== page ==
During the years that the Urban Greenhouse Challenge had been organized, teams have come up with a myriad of creative ideas. “A few years ago, one team combined hemp growing with insect cultivation in their system, so as to create revenue and grow proteins at the same time,” says Marta Eggers, who coordinates the program.
As the first round of the UGC#3 is almost done, 22 teams have finished their first milestone rapport. The selection committee was impressed with the results that the teams came up with. “Most of the teams have a more community-focused approach than in previous years, by focussing on voluntary work. What struck me this year especially was that teams really take into account whether food is culturally appropriate for the community.” One of the teams made a completely modular design. “They divided the site into squares that could all be used in different ways, combining open field growing, indoor growing, and vertical growing. You could compare it to a Lego building, but it also made me think of Minecraft.”. Another interesting example is the idea to use a van to distribute vegetables through the neighborhood.
Site of the challenge. Photo by UDC
Starting big, thinking big
The second round will be used to, amongst others, write a feasible business plan. “We see that teams enter the competition with grand ideas that reflect commercial growing rather than a social project, like ours. The second round will allow them to write a feasible business program and also give them more insights in the community.” Key to this will be the coaching by experts from the partners’ network. Every team will meet 5 coaches, all with their own expertise. Many of them are people with horticultural experience, who will provide teams with valuable feedback on their business plans. Other coaches have a background in architecture, social studies or urban development. Their knowledge will help the teams to better develop their ideas.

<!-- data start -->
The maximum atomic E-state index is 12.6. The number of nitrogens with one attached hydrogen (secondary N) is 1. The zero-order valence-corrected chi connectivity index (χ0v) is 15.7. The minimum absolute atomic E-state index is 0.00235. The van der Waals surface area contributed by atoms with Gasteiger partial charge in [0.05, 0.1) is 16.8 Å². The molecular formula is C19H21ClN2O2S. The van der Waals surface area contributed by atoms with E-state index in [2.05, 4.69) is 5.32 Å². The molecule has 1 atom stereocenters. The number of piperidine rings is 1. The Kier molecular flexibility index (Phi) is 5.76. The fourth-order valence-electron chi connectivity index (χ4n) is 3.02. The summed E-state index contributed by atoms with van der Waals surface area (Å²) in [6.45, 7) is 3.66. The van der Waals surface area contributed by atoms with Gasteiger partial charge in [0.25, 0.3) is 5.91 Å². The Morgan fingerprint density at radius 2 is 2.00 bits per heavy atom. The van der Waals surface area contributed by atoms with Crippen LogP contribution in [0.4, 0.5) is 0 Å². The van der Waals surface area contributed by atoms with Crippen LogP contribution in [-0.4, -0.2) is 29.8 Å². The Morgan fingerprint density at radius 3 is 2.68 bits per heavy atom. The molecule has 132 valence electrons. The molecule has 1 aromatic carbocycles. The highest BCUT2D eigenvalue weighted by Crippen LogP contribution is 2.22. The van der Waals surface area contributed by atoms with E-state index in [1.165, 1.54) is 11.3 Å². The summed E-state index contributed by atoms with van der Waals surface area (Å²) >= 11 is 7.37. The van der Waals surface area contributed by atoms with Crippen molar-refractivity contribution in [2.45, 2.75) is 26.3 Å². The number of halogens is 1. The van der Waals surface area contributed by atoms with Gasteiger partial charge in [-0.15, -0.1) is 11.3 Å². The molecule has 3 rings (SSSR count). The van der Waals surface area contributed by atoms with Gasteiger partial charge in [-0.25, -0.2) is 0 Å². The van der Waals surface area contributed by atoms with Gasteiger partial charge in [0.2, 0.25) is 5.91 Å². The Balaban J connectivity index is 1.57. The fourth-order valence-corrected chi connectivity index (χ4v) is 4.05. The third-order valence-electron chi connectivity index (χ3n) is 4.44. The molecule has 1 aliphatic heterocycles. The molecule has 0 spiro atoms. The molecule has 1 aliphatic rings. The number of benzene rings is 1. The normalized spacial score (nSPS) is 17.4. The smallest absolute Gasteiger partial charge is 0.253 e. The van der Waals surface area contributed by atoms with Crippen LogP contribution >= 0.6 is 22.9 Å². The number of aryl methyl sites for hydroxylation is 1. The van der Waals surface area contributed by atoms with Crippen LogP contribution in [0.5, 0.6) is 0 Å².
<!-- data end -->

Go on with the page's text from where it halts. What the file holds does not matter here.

Teams don’t always realize, according to Marta, the fact that urban farming is inherently different from commercial, large-scale greenhouse farming. “Each year there are teams that hope to receive grants or large investments that will make them profitable. However, urban farms shouldn’t only be judged in terms of financial revenue. Urban farming has benefits to offer that go beyond money. And besides, what works in a large high-tech greenhouse might not necessarily work here in Washington DC.” Part of the problem this year, Marta acknowledges, is the fact that all contact has been digital. Students haven’t seen the site themselves. Many have never been to the US at all, and for that reason, one UDC student has made a vlog called “A walk through the neighborhood” to show the participants of the Challenge what the surroundings look like.
The growing site. Photo by UDC
Some teams hope to make money by giving trainings and courses, or by selling the produce. However, the site is located in a poor community, so not everyone might have the means to buy the produce. A better idea might be to hire people from the community and sell the produce to the neighboring Ward 3, which is an affluent neighborhood. This way, they provide people with a source of income.
Teams display a huge variety when it comes to the crops grown. Some grow fish in aquaponic systems, as fish can be sold for a higher price than lettuce. The money is used to grow cheaper vegetables for the neighborhood. “One team even tried to find the perfect diet by combining fish, fungi, and vegetables in one growing system. I really believe that we will see more of this kind of combined, modular growing systems to provide urban populations with a more nutritious diet.’
Photo by UDC
On 8 June 10 finalists of the Urban Greenhouse Challenge will be announced.